Whether or not disturbing dreams or nightmares reported in the aftermath of traumatic events give us an undistorted re-presentation of those events, they tell us something very important about the dreamer’s state of self, perhaps at the moment the trauma occurred, but certainly in the present, as the person copes with memories or reminders of past experiences. Indeed, as I have argued elsewhere (Hollan 2003a, 2004, 2005), “selfscape” dreams, those that are visually and emotionally vivid and easy to recall, reflect back to the dreamer, in particular, how his or her current organization of self, whether in pleasure or pain, relates various parts of itself to itself, to its body and to other people and the world. This concept is a play on those used by Fairbairn (1952) and Kohut (1977) to highlight the manifest content of dreams and their relationship to self-organization, as structured by both the interpersonal world and the inner world of internalized objects. But along the lines of Damasio’s (1994, 1999) work emphasizing the dependency of the mind on continuously updated representations of the body, it also underscores how dreams may provide a current map or update of the self relative to its own biological underpinnings: thus the “-scape” part of the term. The self emerges and maintains itself in the biological and imaginal space between body and world. Selfscape dreams map this terrain of self-organization, both its inner scapes of body and internalized objects and its outer scapes of other people and the world.
Selfscape dreams, I suggest, will be found everywhere in the world because they serve a basic feedback function for the self-system. However, their contents will vary considerably, because the relationships of part-self to part-self and of self to world they map and represent will vary considerably from culture to culture and from person to person within the same culture. Further, though selfscape dreams are likely to be found everywhere, only some cultures and groups, like the three discussed in this special issue, explicitly recognize them and seem to take advantage of the feedback they provide. Cultures that focus on dreams, categorize them and label them—especially those that identify some types of dreams as prophetic—recognize that some dreams can be related, either directly and indirectly, to the fate and well-being of the dreamer.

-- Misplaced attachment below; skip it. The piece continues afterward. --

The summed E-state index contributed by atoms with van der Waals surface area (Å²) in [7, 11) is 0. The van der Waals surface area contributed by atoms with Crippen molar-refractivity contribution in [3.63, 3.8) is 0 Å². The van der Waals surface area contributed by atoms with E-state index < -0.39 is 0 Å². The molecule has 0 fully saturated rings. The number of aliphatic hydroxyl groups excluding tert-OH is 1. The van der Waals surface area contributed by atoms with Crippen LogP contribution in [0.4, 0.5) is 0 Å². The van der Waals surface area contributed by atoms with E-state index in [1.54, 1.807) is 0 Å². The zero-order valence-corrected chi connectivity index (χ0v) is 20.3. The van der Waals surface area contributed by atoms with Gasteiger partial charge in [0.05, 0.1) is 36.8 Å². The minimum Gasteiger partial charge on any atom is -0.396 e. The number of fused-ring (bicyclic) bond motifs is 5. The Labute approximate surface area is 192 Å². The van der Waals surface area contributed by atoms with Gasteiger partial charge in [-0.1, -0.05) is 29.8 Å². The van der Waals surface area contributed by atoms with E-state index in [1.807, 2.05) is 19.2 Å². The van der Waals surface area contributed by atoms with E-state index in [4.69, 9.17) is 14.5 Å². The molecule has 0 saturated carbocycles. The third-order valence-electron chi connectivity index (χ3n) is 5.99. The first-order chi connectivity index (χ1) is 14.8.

The concept of selfscape dreams can help us to think through and analyze disturbing dreams and nightmares because it reminds us that dream processes always engage and implicate self-processes, and so are never mere reflections of the world, other people or the body. In some instances they capture, either fairly literally or fairly metaphorically, the way in which the self is overwhelmed or violated by events or people. In other instances, they may capture how the self is overwhelmed or violated by its own real or imagined impulses, desires, emotions or physiological processes. In some instances, they may capture the ongoing interaction between perturbations from “outside” events and encounters and a person’s internalized “state of affairs” (Fairbairn 1952), which are always unique and individualized. But in none of these instances is the imagery of a dream transparent or unambiguous. Indeed we could well imagine the same dream image meaning different things to different people even in the same cultural setting. For example, a dream of asphyxiation might be a fairly literal representation of an experience of torture, but it might also represent a dreamer’s sense of choking or suffocating on his or her own fear or dread or guilt. A dream of being shot might be a fairly literal reenactment of an actual attack, but it might also represent a dreamer’s sense that he or she deserves to be shot for cowardice or failure to protect him- or herself or others. In all of these examples, the self is overwhelmed or afflicted, but for different, though perhaps interconnected, reasons.